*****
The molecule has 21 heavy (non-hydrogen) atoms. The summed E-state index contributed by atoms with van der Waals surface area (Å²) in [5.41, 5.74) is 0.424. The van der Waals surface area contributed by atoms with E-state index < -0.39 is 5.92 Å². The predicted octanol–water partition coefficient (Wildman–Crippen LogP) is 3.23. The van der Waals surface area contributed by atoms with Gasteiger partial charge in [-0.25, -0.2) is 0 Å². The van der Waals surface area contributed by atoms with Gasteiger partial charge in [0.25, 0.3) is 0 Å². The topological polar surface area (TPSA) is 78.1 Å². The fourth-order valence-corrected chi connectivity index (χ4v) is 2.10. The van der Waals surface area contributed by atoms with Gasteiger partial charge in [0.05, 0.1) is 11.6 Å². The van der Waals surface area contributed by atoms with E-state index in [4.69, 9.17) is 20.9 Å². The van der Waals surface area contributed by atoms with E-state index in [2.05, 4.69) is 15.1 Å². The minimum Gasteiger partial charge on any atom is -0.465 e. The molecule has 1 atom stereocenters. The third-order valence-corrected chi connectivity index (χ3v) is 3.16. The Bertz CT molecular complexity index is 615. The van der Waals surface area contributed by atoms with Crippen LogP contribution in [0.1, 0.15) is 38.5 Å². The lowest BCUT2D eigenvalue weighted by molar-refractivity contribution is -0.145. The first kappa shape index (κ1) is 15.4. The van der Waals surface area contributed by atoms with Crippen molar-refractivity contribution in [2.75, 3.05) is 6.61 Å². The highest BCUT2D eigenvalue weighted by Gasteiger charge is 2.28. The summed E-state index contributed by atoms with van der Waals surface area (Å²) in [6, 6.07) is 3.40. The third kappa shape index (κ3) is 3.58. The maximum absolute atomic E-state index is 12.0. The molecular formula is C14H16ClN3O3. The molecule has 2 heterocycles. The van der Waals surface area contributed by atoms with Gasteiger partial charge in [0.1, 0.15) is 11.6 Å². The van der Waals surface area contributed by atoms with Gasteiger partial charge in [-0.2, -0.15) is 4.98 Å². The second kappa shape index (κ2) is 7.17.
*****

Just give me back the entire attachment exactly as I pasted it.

The molecule has 21 heavy (non-hydrogen) atoms. The summed E-state index contributed by atoms with van der Waals surface area (Å²) in [5.41, 5.74) is 0.424. The van der Waals surface area contributed by atoms with E-state index < -0.39 is 5.92 Å². The predicted octanol–water partition coefficient (Wildman–Crippen LogP) is 3.23. The van der Waals surface area contributed by atoms with Gasteiger partial charge in [-0.25, -0.2) is 0 Å². The van der Waals surface area contributed by atoms with Gasteiger partial charge in [0.25, 0.3) is 0 Å². The topological polar surface area (TPSA) is 78.1 Å². The fourth-order valence-corrected chi connectivity index (χ4v) is 2.10. The van der Waals surface area contributed by atoms with Gasteiger partial charge in [0.05, 0.1) is 11.6 Å². The van der Waals surface area contributed by atoms with E-state index in [4.69, 9.17) is 20.9 Å². The van der Waals surface area contributed by atoms with E-state index in [2.05, 4.69) is 15.1 Å². The minimum Gasteiger partial charge on any atom is -0.465 e. The molecule has 1 atom stereocenters. The third-order valence-corrected chi connectivity index (χ3v) is 3.16. The Bertz CT molecular complexity index is 615. The van der Waals surface area contributed by atoms with Crippen LogP contribution in [0.1, 0.15) is 38.5 Å². The lowest BCUT2D eigenvalue weighted by molar-refractivity contribution is -0.145. The first kappa shape index (κ1) is 15.4. The van der Waals surface area contributed by atoms with Crippen molar-refractivity contribution in [2.75, 3.05) is 6.61 Å². The highest BCUT2D eigenvalue weighted by Gasteiger charge is 2.28. The summed E-state index contributed by atoms with van der Waals surface area (Å²) in [6, 6.07) is 3.40. The third kappa shape index (κ3) is 3.58. The maximum absolute atomic E-state index is 12.0. The molecular formula is C14H16ClN3O3. The molecule has 2 heterocycles. The van der Waals surface area contributed by atoms with Gasteiger partial charge in [0.1, 0.15) is 11.6 Å². The van der Waals surface area contributed by atoms with Gasteiger partial charge in [-0.2, -0.15) is 4.98 Å². The second kappa shape index (κ2) is 7.17.